Board Meetings v. Membership Meetings
In the context of condominium governance, the basic difference between a board meeting and a membership meeting is self-evident. A membership meeting obviously allows involvement of all condominium unit owners, while a board meeting contemplates participation of only the elected representatives of the condominium association. However, newly formed condominium boards are often uncertain as to which meeting should be called in certain circumstances, or are unfamiliar with the legal requirements for conducting a proper meeting.
The Illinois condominium statute, and the bylaws of each condominium, should indicate when a membership meeting is required. For instance, a membership meeting is mandatory when adopting the annual budget, enacting rules of the association, amending the declaration or bylaws, and of course, conducting board elections. These association matters are of significant interest to all unit owners. Therefore, in order to promote a strong turnout, the Illinois statute requires adequate notice of the scheduling of a membership meeting. Specifically, the law requires "written notice of no less than 10 and no more than 30 days notice of the time, place and purpose of such meeting." Although the goal is to promote participation and input from the owners, one must remember that condominium associations are not a true democracy. As such, while the owners can attend and participate, in many instances, owners are not permitted to ultimately vote on the matter at hand.
In contrast, meetings of the board are an opportunity for the board to manage the day-to-day administration of the condominium association. Although unit owners never have a right to participate or vote at board meetings, the condominium statute states that all board meetings must be "open" to the owners. As such, the unit owners are again entitled to notice. However the length of the advance notice is much more relaxed, as the board is merely required to provide at least 48 hours notice of the time and location of the board meeting. Specifically, the condominium statute requires that notice must be "mailed or delivered" at least 48 hours prior, thereto, ". . . and copies of the notice of meetings . . . shall be posted in the entranceways, elevators, or other conspicuous places in the condominium at least 48 hours prior to the meeting."
There are certain exceptions to the open meetings requirement. Specifically, the condominium statute permits a "closed door" board meeting under six circumstances; 1) discussion by the board of "pending" or "imminent" litigation in which the association is a party, 2) to consider information regarding employment or dismissal of an employee, independent contractor, agent, or other provider of goods and services, 3) to interview a potential employee, independent contractor, agent, or other provider of goods and services, 4) to discuss violations of rules and regulations of the association, 5) to discuss a unit owner's unpaid share of common expenses, and 6) to consult with the association's legal counsel. Previously, such discussions were required to be conducted during a private “executive session” of a properly noticed board meeting. Boards may still discuss these topics as a part of the regularly scheduled meetings; however, effective January 1, 2017, the board may discuss these topics amongst themselves without any notice to the unit owners. This amendment is in direct response to the 2014 controversial Illinois Appellate Court decision Palm v. 2800 Lake Shore Drive Condominium Association, 2014 IL App (1st) 111290. However, consistent with Palm, the condominium statute still requires that any final decisions made by the board must be voted on at an open meeting. This concept of requiring the board to memorialize actions at the open meeting is known as "ratification." Please see our firm article Conducting Board Business After the Palm Decision and Illinois Legislature Amends Condominium Act in Response to Harsh Holding of Palm for a more detailed discussion of this case.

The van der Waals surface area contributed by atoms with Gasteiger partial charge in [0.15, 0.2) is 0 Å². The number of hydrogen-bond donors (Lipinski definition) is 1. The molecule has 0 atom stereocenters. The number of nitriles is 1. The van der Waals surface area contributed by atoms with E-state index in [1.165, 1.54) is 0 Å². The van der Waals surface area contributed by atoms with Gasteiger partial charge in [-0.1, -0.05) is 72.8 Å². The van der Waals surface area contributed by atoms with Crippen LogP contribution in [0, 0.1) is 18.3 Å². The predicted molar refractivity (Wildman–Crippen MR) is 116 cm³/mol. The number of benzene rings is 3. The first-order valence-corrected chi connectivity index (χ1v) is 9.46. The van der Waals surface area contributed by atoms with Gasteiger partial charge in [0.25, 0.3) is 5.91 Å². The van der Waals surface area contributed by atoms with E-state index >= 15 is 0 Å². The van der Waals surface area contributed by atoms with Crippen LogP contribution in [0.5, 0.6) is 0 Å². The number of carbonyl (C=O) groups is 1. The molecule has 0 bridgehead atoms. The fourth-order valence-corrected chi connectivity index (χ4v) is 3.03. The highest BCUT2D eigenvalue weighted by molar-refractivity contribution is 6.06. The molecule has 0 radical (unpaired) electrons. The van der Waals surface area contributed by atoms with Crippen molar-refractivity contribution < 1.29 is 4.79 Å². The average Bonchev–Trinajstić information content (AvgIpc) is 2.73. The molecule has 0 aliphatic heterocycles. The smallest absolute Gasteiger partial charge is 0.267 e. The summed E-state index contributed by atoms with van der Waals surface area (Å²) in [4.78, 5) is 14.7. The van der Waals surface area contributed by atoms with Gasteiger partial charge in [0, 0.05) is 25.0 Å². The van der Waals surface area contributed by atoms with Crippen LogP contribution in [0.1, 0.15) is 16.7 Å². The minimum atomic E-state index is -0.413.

Any unit owner may record, via audio or video, the proceedings at meetings, though the board "may prescribe reasonable rules and regulations" with respect to the recording. Clearly an owner does not typically video record a board meeting for family entertainment purposes. Rather the owner has for whatever reason become disgruntled. One approach to prevent the alienation of unit owners is to provide for an "owner's forum" during the meeting. This forum gives the owners an opportunity to comment or ask questions of the board either at the beginning or end of the meeting. Even though the owners have no right to vote on board matters, the owner's forum provides the owners with a sense of participation in the direction and affairs of the association.